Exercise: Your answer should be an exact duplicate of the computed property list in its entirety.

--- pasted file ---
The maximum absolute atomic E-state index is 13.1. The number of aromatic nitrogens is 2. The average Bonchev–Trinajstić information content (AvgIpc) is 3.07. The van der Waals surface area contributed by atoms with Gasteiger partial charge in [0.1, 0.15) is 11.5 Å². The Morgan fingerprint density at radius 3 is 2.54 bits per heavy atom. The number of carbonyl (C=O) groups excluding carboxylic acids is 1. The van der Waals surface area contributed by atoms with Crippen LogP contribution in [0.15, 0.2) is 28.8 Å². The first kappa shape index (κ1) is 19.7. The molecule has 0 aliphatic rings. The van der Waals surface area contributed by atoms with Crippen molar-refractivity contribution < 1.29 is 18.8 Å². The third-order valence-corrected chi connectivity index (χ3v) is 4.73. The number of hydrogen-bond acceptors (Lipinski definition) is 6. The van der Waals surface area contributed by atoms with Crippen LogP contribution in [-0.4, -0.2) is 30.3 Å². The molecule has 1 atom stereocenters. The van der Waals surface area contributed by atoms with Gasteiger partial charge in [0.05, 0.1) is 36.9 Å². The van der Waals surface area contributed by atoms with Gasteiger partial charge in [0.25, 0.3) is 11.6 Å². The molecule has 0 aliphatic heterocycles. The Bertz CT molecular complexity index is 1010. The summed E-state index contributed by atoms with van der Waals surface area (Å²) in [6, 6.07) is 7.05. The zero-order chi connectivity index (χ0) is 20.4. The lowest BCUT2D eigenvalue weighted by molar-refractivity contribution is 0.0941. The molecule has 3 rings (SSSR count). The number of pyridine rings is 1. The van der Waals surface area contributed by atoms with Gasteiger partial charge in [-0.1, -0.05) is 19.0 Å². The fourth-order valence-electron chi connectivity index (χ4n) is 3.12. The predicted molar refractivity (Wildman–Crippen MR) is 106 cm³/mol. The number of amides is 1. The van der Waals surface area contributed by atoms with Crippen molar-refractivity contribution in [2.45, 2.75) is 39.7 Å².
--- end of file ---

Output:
The maximum absolute atomic E-state index is 13.1. The number of aromatic nitrogens is 2. The average Bonchev–Trinajstić information content (AvgIpc) is 3.07. The van der Waals surface area contributed by atoms with Gasteiger partial charge in [0.1, 0.15) is 11.5 Å². The Morgan fingerprint density at radius 3 is 2.54 bits per heavy atom. The number of carbonyl (C=O) groups excluding carboxylic acids is 1. The van der Waals surface area contributed by atoms with Crippen LogP contribution in [0.15, 0.2) is 28.8 Å². The first kappa shape index (κ1) is 19.7. The molecule has 0 aliphatic rings. The van der Waals surface area contributed by atoms with Crippen molar-refractivity contribution < 1.29 is 18.8 Å². The third-order valence-corrected chi connectivity index (χ3v) is 4.73. The number of hydrogen-bond acceptors (Lipinski definition) is 6. The van der Waals surface area contributed by atoms with Crippen LogP contribution in [-0.4, -0.2) is 30.3 Å². The molecule has 1 atom stereocenters. The van der Waals surface area contributed by atoms with Gasteiger partial charge in [0.05, 0.1) is 36.9 Å². The van der Waals surface area contributed by atoms with Gasteiger partial charge in [0.25, 0.3) is 11.6 Å². The molecule has 0 aliphatic heterocycles. The Bertz CT molecular complexity index is 1010. The summed E-state index contributed by atoms with van der Waals surface area (Å²) in [6, 6.07) is 7.05. The zero-order chi connectivity index (χ0) is 20.4. The lowest BCUT2D eigenvalue weighted by molar-refractivity contribution is 0.0941. The molecule has 3 rings (SSSR count). The number of pyridine rings is 1. The van der Waals surface area contributed by atoms with Gasteiger partial charge in [-0.1, -0.05) is 19.0 Å². The fourth-order valence-electron chi connectivity index (χ4n) is 3.12. The predicted molar refractivity (Wildman–Crippen MR) is 106 cm³/mol. The number of amides is 1. The van der Waals surface area contributed by atoms with Crippen molar-refractivity contribution in [2.45, 2.75) is 39.7 Å².